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GOVERNMENT AUDITING METHODS TO BE REVIEWED

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Andrew Smith, the chief secretary to the treasury, has proposed a review of the way government is audited for the m...
Andrew Smith, the chief secretary to the treasury, has proposed a review of the way government is audited for the money it spends, reports The Financial Times (p4).

Parliament, whose job it is to hold the executive to account, is being asked to help set up the review, which is intended to examine the audit arrangements that date from Gladstone's day.

These have been increasingly called into question in the wake of devolution, European directives on audit, the government's development of public-private partnerships and the issue of how far private finance initiative projects should count on the government's balance sheet.

The study is bound to raise the suggestion of whether the National Audit Office, which covers central government, should be merged with the Audit Commission, which covers local government.

The NAO's relationship to the range of new audit bodies that Labour has created in housing, health, benefit fraud, youth justice, training and elsewhere will also be examined.

Mr Smith said: 'This is a great opportunity for parliament and government to work together to make sure transparency and accountability go hand in hand with the modernising government agenda.'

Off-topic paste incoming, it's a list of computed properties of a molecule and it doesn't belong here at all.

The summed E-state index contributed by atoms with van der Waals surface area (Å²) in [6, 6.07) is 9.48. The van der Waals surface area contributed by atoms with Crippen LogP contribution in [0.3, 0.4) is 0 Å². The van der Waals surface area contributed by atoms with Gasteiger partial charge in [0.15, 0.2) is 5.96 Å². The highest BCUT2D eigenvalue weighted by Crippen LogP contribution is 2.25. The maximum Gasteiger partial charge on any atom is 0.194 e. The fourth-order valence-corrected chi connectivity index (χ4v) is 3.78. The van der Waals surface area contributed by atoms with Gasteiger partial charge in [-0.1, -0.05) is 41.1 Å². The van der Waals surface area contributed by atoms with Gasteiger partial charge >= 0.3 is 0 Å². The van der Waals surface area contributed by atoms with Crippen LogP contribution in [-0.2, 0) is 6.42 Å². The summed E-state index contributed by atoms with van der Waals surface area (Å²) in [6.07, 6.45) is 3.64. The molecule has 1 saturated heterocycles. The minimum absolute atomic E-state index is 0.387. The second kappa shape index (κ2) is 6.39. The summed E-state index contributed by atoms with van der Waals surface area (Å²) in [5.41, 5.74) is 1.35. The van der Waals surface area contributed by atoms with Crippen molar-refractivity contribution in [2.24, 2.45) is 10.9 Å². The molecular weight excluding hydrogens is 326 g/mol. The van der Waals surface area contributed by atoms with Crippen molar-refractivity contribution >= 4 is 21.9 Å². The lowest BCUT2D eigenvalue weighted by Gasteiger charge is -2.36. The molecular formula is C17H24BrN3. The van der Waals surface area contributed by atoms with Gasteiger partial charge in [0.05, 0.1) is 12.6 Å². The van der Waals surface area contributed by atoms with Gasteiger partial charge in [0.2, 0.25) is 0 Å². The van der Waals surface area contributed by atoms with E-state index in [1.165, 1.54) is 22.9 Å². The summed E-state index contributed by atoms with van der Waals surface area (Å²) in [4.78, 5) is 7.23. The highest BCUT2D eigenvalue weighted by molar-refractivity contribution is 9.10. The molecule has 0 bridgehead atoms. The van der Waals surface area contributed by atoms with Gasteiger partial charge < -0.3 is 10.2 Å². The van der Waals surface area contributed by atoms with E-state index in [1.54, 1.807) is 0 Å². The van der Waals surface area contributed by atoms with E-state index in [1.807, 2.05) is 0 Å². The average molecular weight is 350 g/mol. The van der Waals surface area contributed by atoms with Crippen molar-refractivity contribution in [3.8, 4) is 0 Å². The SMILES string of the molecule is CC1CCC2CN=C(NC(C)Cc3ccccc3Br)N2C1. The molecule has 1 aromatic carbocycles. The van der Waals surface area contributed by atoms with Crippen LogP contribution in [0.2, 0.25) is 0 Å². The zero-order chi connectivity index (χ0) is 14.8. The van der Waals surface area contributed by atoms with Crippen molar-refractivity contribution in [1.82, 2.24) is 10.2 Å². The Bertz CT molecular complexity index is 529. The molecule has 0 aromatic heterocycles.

Press release from the treasury follows.

REVIEW OF CENTRAL GOVERNMENT AUDIT ARRANGEMENTS ANNOUNCED

An historic opportunity to look more widely at the whole question of

audit, access and performance validation across central government

was signalled yesterday by the chief secretary Andrew Smith as he

proposed that a study be set up to recommend suitable audit and

accountability arrangements for central government in the 21st

century.

He commented:

'This is a great opportunity for parliament and government to work

together to make sure transparency and accountability go hand in

hand with the modernising government agenda.'

In answer to a written parliamentary question he said that the proposed review will cover the modernising government agenda, audit/validation of performance measures, the implications of devolution, the wider European context, with particular reference to European Directives affecting audit arrangements, possible models from other countries and the relationship with other audit and regulatory bodies.

Mr Smith stressed that he was keenly aware of the importance of

parliament's rights in these matters. He recognised the need for its

interest in scrutiny, accountability and control of expenditure to be

reflected in the way the review was undertaken, including the

steering group for the study. The steering group will direct a

project board responsible for the delivery of the study and the

project board will have an independent chair.

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